Over the past day or so there was an interesting conversation underneath an article about what advertising agencies will look like in 2015.
The article itself starts by saying "the world of advertising is in flux." True. We can all agree that change is a reality.
The discussion broke out over the subject of analytics. Some people embraced analytics as a valuable tool. On the other hand, one person said "analytics is just another word for bean counter".
In the days of Ye Olde Marketing, my life in large agencies was about strategy and creative. Now it's about strategy, creative and analytics. It's much easier to know which half of my budget is being wasted. (I've written about this here and here.)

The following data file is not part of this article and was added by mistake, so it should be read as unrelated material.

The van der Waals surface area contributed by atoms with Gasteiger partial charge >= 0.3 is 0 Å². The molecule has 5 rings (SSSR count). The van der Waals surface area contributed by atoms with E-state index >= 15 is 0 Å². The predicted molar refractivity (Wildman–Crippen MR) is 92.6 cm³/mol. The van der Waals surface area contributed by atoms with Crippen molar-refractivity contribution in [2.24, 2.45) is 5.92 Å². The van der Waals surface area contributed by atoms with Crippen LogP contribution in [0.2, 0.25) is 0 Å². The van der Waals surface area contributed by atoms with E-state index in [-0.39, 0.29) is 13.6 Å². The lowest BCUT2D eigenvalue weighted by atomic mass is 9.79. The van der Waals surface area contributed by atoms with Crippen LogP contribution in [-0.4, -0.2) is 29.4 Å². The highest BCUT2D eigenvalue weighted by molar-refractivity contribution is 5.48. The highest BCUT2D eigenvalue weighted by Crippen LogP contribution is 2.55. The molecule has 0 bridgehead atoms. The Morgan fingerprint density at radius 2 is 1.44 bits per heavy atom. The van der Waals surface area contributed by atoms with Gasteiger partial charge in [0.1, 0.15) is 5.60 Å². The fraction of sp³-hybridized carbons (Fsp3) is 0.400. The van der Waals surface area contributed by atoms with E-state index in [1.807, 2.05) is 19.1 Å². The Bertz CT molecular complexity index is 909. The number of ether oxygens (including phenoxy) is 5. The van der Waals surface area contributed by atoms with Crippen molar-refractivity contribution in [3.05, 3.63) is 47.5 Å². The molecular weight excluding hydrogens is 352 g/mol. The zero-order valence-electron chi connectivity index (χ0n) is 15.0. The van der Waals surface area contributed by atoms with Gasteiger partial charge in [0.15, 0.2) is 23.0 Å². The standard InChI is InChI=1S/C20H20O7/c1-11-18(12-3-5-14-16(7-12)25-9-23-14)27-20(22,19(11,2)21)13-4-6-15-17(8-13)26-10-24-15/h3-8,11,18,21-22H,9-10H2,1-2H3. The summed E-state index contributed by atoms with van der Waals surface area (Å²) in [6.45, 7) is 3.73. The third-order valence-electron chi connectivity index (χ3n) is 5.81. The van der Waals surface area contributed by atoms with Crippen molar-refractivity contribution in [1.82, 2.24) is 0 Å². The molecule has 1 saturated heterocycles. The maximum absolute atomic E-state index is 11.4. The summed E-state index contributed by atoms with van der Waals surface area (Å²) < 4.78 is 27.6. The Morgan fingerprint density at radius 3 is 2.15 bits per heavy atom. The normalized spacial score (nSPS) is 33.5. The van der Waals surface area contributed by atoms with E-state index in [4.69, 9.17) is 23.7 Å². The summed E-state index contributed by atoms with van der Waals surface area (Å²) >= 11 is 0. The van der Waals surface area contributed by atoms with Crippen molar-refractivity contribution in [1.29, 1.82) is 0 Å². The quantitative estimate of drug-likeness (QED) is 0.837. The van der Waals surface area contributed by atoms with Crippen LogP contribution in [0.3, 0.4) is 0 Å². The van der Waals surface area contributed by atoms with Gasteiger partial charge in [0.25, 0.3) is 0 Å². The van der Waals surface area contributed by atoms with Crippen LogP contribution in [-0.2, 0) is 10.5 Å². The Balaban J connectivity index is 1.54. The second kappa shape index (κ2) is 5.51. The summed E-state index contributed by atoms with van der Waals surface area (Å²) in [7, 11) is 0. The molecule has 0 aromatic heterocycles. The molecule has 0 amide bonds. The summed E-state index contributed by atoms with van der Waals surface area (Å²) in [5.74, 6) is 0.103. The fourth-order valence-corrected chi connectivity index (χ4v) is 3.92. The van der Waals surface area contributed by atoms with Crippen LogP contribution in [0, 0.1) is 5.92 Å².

Back on analytics, a comment by "Bruce" of Toronto is worth repeating here: "I, too, agree [analytics is important]. The problem will be as it has always been, though: What to measure? Advertising's job usually isn't to sell, as a matter of fact. Usually, advertising's job is to predispose a consumer to buy, with the sale being closed by another more immediate brand experience. Measurement will save this business if it's intelligent, and destroy it if it's nothing more than simplistic scorekeeping."
Bruce, I agree -- that's where the channel-neutral planning comes in. If the only tool we have is traditional advertising, all we can do is predispose a consumer to buy. If we plan the consumer's entire path to purchase, however, we can figure out how to predispose, incite -- and close the sale. The measurement will be clearer, too.
The 19 comments posted as of this writing may not be a scientific sample but they would seem to indicate that analytics is far from ingrained in agency culture today. In the future, it will be.